The U.S. Environmental Protection Agency has reached an agreement to study air emissions from livestock and poultry operations. EPA worked with representatives from the National Pork Producers Council, and the egg production, dairy, and poultry industries, to finalize the consent agreement.
A key part of this agreement is a two-year benchmark study of the air emissions from livestock and poultry operations across the country. Based on the findings of the study, EPA will set national air policies, identify farm emissions thresholds, and then regulate excessive levels. Before these policy changes can happen both producers and regulators need to know how the air laws apply to farms of different size, design and location.
“EPA officials and scientists of the National Academy of Sciences agreed that sound scientific data was missing to enforce the current air laws,” says Dave Roper, chairman of NPPC’s environmental committee. “Many believe that federal and state air regulators currently lack the information needed to correctly interpret current laws for animal production. Climate, animal numbers and age, and farm management are all key variables that affect emissions.”
A second part of this agreement provides legal protections for past emissions if participating pork producers meet all the requirements of the agreement and fully comply with the subsequent regulatory policies for applicable requirements. Only producers who sign the consent agreement with EPA and pay a nominal penalty are released from potential liability for past violations that may have occurred prior to the new air policies.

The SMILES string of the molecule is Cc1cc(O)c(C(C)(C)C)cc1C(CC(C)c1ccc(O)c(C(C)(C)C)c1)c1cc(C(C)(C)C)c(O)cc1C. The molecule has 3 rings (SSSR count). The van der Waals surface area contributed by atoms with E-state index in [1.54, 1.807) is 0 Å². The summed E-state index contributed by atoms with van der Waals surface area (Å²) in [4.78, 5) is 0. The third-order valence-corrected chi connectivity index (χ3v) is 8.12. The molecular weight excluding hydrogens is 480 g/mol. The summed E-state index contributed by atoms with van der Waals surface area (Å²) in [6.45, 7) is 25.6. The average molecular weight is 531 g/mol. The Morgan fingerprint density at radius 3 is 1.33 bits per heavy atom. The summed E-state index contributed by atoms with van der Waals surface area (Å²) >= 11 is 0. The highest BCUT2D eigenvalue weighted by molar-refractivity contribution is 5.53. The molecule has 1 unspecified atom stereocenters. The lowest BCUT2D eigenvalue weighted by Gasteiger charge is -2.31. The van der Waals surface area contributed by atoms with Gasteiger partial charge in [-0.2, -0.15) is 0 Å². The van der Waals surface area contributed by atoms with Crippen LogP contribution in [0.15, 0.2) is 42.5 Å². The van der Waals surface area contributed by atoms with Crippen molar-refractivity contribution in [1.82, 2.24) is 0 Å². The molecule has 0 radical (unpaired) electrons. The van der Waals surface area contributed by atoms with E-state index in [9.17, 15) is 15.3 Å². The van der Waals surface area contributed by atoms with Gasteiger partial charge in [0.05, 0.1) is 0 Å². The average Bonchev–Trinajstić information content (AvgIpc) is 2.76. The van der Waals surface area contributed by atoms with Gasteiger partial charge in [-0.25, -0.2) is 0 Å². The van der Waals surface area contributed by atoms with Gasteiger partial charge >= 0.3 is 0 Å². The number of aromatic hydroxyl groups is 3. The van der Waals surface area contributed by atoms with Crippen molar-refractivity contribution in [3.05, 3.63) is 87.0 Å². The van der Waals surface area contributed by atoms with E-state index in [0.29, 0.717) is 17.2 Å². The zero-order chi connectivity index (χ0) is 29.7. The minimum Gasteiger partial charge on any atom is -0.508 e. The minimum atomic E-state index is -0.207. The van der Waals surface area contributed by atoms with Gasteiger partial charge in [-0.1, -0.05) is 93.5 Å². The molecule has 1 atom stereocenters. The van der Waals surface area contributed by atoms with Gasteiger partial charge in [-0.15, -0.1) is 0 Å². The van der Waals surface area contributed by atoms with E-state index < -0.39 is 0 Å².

Operations can sign up farms at the same time and get protections for all of them at once. Owners also can sign up their contract farms, or contract producers can sign up by themselves. The cost can be as little as $200 per farm, but increases by the size and number of farms. According to the EPA, sign-up will be for 90 days following publication of the agreement in the Federal Register.
“All producers, whether they signed the agreement or not, will be subject to applicable permitting, emissions reporting and other compliance requirements once the data are analyzed and EPA publishes new national livestock air emissions standards,” says Roper.
Leading university scientists will conduct the EPA-approved study. Purdue University will manage the study, oversee quality assurance, financial accounting, and provide status reports to EPA, industry and the general public.
The study will gather data relative to the thresholds of the Clean Air Act, the Comprehensive Environmental Response, Compensation and Liability Act and the Emergency Planning and Community Right-to-Know Act.
NPPC will host four regional meetings for pork producers on Thursday, Feb. 10 in Raleigh, N.C.; Friday, Feb. 11 in Indianapolis, Ind.; Tuesday Feb. 15 in Des Moines, Iowa; and Wednesday, Feb. 16 in Kansas City, Mo.